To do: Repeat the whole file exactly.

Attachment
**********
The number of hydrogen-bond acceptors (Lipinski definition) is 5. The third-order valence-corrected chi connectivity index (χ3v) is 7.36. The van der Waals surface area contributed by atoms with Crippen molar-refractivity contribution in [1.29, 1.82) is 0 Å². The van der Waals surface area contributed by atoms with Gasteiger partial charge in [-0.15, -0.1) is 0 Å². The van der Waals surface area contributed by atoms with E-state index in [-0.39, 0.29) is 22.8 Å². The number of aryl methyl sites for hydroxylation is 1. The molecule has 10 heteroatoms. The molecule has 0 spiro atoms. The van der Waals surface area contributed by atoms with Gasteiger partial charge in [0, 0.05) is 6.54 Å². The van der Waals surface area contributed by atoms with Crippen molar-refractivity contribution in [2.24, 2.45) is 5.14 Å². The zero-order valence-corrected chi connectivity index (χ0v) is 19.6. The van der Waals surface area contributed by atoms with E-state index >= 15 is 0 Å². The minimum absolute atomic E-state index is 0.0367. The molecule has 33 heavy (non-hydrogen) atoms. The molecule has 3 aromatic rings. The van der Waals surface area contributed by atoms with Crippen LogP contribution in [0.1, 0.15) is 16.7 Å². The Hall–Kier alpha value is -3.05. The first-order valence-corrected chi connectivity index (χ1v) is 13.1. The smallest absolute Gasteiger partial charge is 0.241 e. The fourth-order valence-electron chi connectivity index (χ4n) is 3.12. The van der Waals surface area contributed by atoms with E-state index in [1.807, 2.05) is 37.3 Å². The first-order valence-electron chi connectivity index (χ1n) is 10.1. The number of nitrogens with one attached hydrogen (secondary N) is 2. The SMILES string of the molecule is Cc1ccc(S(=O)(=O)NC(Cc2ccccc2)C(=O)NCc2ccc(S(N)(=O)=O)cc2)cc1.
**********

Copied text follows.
The number of hydrogen-bond acceptors (Lipinski definition) is 5. The third-order valence-corrected chi connectivity index (χ3v) is 7.36. The van der Waals surface area contributed by atoms with Crippen molar-refractivity contribution in [1.29, 1.82) is 0 Å². The van der Waals surface area contributed by atoms with Gasteiger partial charge in [-0.15, -0.1) is 0 Å². The van der Waals surface area contributed by atoms with E-state index in [-0.39, 0.29) is 22.8 Å². The number of aryl methyl sites for hydroxylation is 1. The molecule has 10 heteroatoms. The molecule has 0 spiro atoms. The van der Waals surface area contributed by atoms with Gasteiger partial charge in [0, 0.05) is 6.54 Å². The van der Waals surface area contributed by atoms with Crippen molar-refractivity contribution in [2.24, 2.45) is 5.14 Å². The zero-order valence-corrected chi connectivity index (χ0v) is 19.6. The van der Waals surface area contributed by atoms with E-state index >= 15 is 0 Å². The minimum absolute atomic E-state index is 0.0367. The molecule has 33 heavy (non-hydrogen) atoms. The molecule has 3 aromatic rings. The van der Waals surface area contributed by atoms with Crippen LogP contribution in [0.1, 0.15) is 16.7 Å². The Hall–Kier alpha value is -3.05. The first-order valence-corrected chi connectivity index (χ1v) is 13.1. The smallest absolute Gasteiger partial charge is 0.241 e. The fourth-order valence-electron chi connectivity index (χ4n) is 3.12. The van der Waals surface area contributed by atoms with E-state index in [1.807, 2.05) is 37.3 Å². The first-order valence-electron chi connectivity index (χ1n) is 10.1. The number of nitrogens with one attached hydrogen (secondary N) is 2. The SMILES string of the molecule is Cc1ccc(S(=O)(=O)NC(Cc2ccccc2)C(=O)NCc2ccc(S(N)(=O)=O)cc2)cc1.